Where dry steam humidification is provided for individual rooms the steam should be delivered into the air stream in a place where the air is not near to saturation. This is usually as close as possible to the treated room itself, after any reheater.
There are many ways in which the required supply air state can be achieved for a partial load condition and some of these are considered in the following sections. It might be thought that the cooler coil capacity could itself be reduced so that the air leaving the coil had the correct temperature. This is possible and can be done, but simple conclusions cannot be drawn because the behaviour of cooler coils is complicated. This is dealt with in chapter 10. Figure 8.3 illustrates one important aspect of cooler coil performance (also discussed in section 3.4). The process of cooling and dehumidification from state M to state W’ in Figure 8.3(a) is not possible. For such a process to be possible the line MW’, if extended, must cut the saturation curve. That is to say, there must be an apparatus dew point, A. Figure 8.3(b) shows a process that is possible.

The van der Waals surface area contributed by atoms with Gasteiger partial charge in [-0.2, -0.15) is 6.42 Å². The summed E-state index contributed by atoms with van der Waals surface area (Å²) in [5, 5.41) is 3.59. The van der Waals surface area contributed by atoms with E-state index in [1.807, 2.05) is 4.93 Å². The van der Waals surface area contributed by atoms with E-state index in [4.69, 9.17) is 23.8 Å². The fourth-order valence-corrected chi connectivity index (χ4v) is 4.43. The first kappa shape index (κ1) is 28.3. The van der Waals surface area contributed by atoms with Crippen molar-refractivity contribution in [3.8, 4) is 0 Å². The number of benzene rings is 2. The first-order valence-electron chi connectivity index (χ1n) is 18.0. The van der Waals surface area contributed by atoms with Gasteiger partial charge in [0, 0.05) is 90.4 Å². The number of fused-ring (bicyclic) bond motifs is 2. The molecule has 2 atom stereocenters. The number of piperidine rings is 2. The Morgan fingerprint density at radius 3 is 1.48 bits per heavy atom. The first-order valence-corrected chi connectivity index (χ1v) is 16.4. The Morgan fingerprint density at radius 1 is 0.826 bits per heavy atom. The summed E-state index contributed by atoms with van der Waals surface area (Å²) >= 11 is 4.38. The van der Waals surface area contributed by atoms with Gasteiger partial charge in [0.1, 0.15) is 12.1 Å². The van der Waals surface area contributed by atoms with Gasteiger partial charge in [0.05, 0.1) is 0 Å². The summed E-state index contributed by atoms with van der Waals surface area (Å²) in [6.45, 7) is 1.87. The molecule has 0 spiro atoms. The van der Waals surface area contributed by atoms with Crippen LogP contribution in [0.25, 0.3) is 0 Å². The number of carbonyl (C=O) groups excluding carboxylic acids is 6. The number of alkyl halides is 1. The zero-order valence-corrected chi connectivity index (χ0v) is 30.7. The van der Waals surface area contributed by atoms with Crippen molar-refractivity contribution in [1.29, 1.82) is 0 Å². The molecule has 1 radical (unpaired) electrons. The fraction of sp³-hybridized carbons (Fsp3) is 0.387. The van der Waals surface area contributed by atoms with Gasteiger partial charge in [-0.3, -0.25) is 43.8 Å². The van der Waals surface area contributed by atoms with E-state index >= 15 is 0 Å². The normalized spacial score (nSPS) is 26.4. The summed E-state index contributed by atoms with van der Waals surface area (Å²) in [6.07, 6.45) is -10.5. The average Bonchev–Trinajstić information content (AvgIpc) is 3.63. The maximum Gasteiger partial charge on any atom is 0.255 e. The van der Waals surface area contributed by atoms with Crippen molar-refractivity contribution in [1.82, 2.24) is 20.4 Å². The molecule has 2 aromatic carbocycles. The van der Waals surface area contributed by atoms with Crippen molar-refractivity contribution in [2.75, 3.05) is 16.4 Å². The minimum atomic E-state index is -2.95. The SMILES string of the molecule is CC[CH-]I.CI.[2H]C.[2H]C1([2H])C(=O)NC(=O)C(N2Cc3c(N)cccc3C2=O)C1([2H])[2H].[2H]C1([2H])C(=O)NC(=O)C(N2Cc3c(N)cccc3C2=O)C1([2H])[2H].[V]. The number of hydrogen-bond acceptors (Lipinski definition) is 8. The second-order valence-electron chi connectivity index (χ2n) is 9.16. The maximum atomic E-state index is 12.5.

Reheat and humidification duties must be worked out for the most exacting condition. If the reheater is the only source of heating for the room then it must be able to cope with the heat loss for the design winter state. The humidifier must be able to make good the latent loss that can arise from infiltration in winter, no benefit being allowed for the latent heat gain from people.
EXAMPLE 8.3
Determine the design reheat and dry steam humidification loads for the module forming the subject of examples 7.18 and 8.1. Assume that motorised, automatically controlled dampers are used to provide a mixed air temperature of 11.5°C in winter design conditions, the cooler coil not then being in operation. The winter inside design condition is 20°C dry — bulb, 50 per cent saturation, 7.376 g kg“1, 38.84 kJ kg1 and the outside design condition is 2°C saturated, 3.205 kJ kg1, 5.992 kJ kg1. A natural infiltration rate of one air change per hour is assumed.